Rebuilding Place in the Urban Space

"A community’s physical form, rather than its land uses, is its most intrinsic and enduring characteristic." [Katz, EPA] This blog focuses on place and placemaking and all that makes it work--historic preservation, urban design, transportation, asset-based community development, arts & cultural development, commercial district revitalization, tourism & destination development, and quality of life advocacy--along with doses of civic engagement and good governance watchdogging.

Thursday, February 01, 2018

AJC series on Historically Black Colleges and Universities

HBCUs are schools created to serve African-American students, originally during the time when higher education, especially in the South, was segregated and restricted to students of color.

In DC, Howard University is an HBCU and currently has financial issues ("Howard University residence halls without heat, water as classes set to begin," WJLA-TV; "Are finances at Howard University better or worse under the current president," Washington Post), as do many HBCUs, because as higher education became integrated students had more choices, and many HBCUs lost enrollment--according to the AJC, 50 years ago 90% of black students went to HBCUs, now it's 10%.

Baltimore has two HBCUs, Coppin State and Morgan State.  There is also an HBCU in Prince George's County, Maryland, Bowie State University.  Chicago State University has been pushed to the brink of insolvency because of the impasse in Illinois politics over the state budget, which has limited appropriations to many institutions including colleges and universities ("The Death Of A University? The Sad Story Of Chicago State," Forbes Magazine).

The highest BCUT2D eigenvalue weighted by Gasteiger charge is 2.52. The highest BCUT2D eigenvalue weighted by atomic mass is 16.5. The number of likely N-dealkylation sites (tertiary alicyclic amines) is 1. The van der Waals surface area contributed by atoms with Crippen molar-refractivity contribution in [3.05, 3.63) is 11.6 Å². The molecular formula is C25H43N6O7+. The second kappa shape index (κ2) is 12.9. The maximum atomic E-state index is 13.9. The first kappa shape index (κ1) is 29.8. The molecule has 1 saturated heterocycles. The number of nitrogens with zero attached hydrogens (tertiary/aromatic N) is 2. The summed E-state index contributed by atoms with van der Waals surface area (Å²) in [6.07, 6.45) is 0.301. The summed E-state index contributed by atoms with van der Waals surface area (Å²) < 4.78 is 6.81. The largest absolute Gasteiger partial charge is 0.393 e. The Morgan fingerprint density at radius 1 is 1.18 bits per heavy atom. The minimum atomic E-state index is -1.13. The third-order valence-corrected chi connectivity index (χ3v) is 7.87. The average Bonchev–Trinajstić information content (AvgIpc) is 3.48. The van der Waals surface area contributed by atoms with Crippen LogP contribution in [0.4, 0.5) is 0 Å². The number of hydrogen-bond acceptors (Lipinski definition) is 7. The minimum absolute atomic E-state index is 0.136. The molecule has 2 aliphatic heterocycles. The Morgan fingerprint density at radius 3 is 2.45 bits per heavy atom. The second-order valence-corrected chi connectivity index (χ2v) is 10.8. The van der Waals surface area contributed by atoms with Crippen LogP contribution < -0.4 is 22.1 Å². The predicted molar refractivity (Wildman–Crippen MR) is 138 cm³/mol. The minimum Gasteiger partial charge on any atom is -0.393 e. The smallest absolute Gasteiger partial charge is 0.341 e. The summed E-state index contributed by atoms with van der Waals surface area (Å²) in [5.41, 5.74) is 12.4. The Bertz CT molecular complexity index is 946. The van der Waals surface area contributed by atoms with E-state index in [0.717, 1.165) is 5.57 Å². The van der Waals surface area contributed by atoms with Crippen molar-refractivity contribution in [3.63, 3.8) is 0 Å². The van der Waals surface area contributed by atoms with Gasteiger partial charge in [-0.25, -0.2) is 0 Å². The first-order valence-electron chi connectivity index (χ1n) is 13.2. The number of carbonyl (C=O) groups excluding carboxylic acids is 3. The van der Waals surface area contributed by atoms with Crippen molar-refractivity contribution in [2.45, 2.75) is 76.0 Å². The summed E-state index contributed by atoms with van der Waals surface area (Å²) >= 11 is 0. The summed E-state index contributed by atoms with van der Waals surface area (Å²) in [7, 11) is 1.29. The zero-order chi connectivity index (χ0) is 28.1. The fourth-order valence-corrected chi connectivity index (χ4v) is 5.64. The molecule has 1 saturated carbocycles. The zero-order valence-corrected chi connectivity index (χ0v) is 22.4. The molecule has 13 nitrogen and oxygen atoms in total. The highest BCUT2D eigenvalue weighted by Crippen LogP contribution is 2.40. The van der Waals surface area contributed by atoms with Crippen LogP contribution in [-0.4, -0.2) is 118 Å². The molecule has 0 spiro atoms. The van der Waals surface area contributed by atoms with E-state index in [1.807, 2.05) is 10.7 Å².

Atlanta is home to many HBCUs, hence the interest of the Atlanta Journal-Constitution newspaper in those schools, especially since many of the schools organized as part of a consortium, the Atlanta University Center, have financial issues.

-- HBCUs: A Threatened Heritage | A RE:Race project studying of the health of the country's historically black colleges and universities
-- "Perilous times for black colleges"

A story on North Carolina A&T caught my attention ("A&T: An HBCU powerhouse rises in Greensboro, because it is in Greensboro, and a couple years ago I wrote a piece referencing that city's economic development planning around the multitude of higher education institutions present there:

"Better leveraging higher education institutions in cities and counties: Greensboro; Spokane; Mesa; Phoenix; Montgomery County, Maryland; Washington, DC."

Greensboro models its efforts after Spokane, Washington as an example of how communities can leverage local higher education institutions as a broader economic development initiative as well as a way to spur Downtown revitalization.

From the AJC article:
... over the last decade, North Carolina Agricultural and Technical State University – known for its engineering programs and with a legacy that includes “The Greensboro Four,” Jesse Jackson and Ronald McNair – has moved quietly and resolutely toward its goal of becoming the best black college in the country.

With 11,877 students enrolled this fall – including a record 2,309 freshmen — A&T is the largest black college in the country, having surpassed Howard University, Florida A&M, Jackson State and Texas Southern. Those new freshmen came on campus with an average GPA of 3.51.

“We are fortunate to have been trending in the upward direction for the last few years,” said Erin Hill Hart, A&T’s associate vice provost for enrollment. “There is no question of where we trying to go and when we are going to get there.”